In communion with Christian brethren

By 
  • January 5, 2011
One day recently, a friend was wrestling with the meaning of communion. He’d heard a homily delineating the proper way to receive the host so as to avoid dropping it. All very practical. But, my friend asked, is that all there is to say? Doesn’t communion mean more to us than rubrics?
 

Immediately I thought of one of my best teachers on this subject. Some time ago, I arranged a meeting with a colleague, a minister of the United Church of Canada. Mark and I had a disagreement about a project we were involved in. I requested to meet him not at either of our offices, but at a downtown mission where I volunteered.

He came for lunch at the mission, quite comfortably eating in the refectory with people who’d slept on the streets or in shelters the night before. I didn’t even see him at first because he fit in so easily, chatting with the people around him. It was awards day. The volunteer of the month — one of the homeless — was being honoured with stories, smiles, hugs and a little present.  

Afterwards, I showed my colleague around, including the chapel. We got talking about mission, this particular mission and the mission of the Church; what it meant to serve communion in this chapel, while in the adjacent refectory breaking bread with those who were lowly and of no account in the world. We agreed there was a connection between liturgical communion and communion with one another and with the poor. I remember saying: “I can see Christ in the refectory because I meet Him here in the chapel.” To which Mark responded: “I can see Christ in the chapel because I meet Him in the refectory.”

After that, our work conflict dissolved like smoke.

What does communion mean to us? I saw much better after talking to Mark, who’d devoted his life to service of and through the United Church. Yet he and I can’t receive communion together.

“Communion” reflects the dazzling belief that we humans, underneath it all, are one with each other.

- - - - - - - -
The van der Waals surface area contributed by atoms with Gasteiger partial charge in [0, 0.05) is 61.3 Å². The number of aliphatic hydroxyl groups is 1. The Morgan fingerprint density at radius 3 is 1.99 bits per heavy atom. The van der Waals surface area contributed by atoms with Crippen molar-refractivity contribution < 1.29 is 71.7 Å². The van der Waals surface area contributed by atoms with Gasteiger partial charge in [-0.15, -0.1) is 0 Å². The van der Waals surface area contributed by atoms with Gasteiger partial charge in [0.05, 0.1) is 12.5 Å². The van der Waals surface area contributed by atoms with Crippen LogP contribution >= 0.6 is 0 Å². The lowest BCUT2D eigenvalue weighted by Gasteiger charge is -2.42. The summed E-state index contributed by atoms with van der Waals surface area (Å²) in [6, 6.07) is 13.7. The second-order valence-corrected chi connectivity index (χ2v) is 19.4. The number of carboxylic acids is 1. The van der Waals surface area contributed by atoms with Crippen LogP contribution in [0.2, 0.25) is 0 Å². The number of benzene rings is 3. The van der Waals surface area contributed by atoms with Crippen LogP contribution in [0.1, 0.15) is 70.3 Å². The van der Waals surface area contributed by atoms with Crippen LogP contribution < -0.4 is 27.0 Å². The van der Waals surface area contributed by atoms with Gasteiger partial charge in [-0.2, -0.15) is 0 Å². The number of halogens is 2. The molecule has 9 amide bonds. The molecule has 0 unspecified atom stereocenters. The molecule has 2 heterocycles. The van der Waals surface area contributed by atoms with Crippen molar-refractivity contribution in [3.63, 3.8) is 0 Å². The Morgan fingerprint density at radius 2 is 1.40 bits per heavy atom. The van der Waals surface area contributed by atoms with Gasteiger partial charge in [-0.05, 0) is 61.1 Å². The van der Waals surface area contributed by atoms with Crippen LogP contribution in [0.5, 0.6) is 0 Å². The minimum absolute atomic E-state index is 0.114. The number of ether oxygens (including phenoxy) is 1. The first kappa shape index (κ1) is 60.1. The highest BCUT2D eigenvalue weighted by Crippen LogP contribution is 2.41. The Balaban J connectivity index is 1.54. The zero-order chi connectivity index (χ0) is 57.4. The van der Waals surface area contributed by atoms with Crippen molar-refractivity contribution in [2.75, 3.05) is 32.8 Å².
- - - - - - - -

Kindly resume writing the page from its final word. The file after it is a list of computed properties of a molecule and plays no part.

More stunning still, that we’re one with the Divine One, our Creator, greater than the universe. One with God, who’s not just a reflection of ourselves, but really Someone other than we are. Being with Him allows us to be completely ourselves; that’s the freedom love gives.

All this can be because Christ became one of us, so that we might become one with God.

It’s one of those staggering Christian teachings that we sometimes take lightly.  I’m not sure if it’s this doctrine atheists reject in rejecting Christianity, but if so, they deserve credit for noticing the enormity of the claim.

This teaching goes far beyond the Catholic Church. It’s common, if not universal, among Christian denominations. Yet the sacrament of communion has been — tragically — one of the truths that tear Christians asunder. It isn’t news; familiar with this strangeness, we almost forget it is strange. If you’ve ever attended a Catholic Mass where Christians of different denominations are present — or if you’ve been to a Christian communion service that’s not Catholic — you may have felt the oddity of what we generally take as normal.  

The documents of the Second Vatican Council, and Catholic documents since then, helpfully describe this as the “real, but imperfect communion” between the Catholic Church and other Christian communions. I remember being greeted with enthusiastic delight by a Syrian Church community, so happy were they to pray with someone who knows the same Christ, the same Scriptures, as they: a stranger, yet a sister. Still, they couldn’t invite me to communion. It’s a joyful pain, a painful joy.  

Communion is a profound reality, with many levels of meaning. That’s why we can’t just say “let’s forget our differences and be together on this.” The theological differences on this key teaching are real, and not to be taken lightly. Nobody has yet found a way to resolve the tragedy, to bring all Christians together without moving away from truth. We’ve moved towards each other, certainly, farther and faster than anyone could have foreseen. Perhaps it means we’ve all moved closer to Christ: back in the 1930s, Abbé Paul Couturier saw that the more our churches are converted to Christ, the closer they will be to one another.

So what’s the proper way to receive and hold the host, the Body of Christ? How do we take the physical host into our bodies with love and respect, and how do we live daily this mystery of union?

In Eucharist, wrote St. Augustine, “we become what we receive.” How are we to take inside ourselves and become Christ Himself? The Roman Catholic Church teaches that one of the ways we become Christ, become Christian, is by becoming agents of healing among Christian communions. We receive this mission and this power of healing, too, when we receive the host. Let’s not drop it!

The 103rd Week of Prayer for Christian Unity is celebrated Jan. 18-25.

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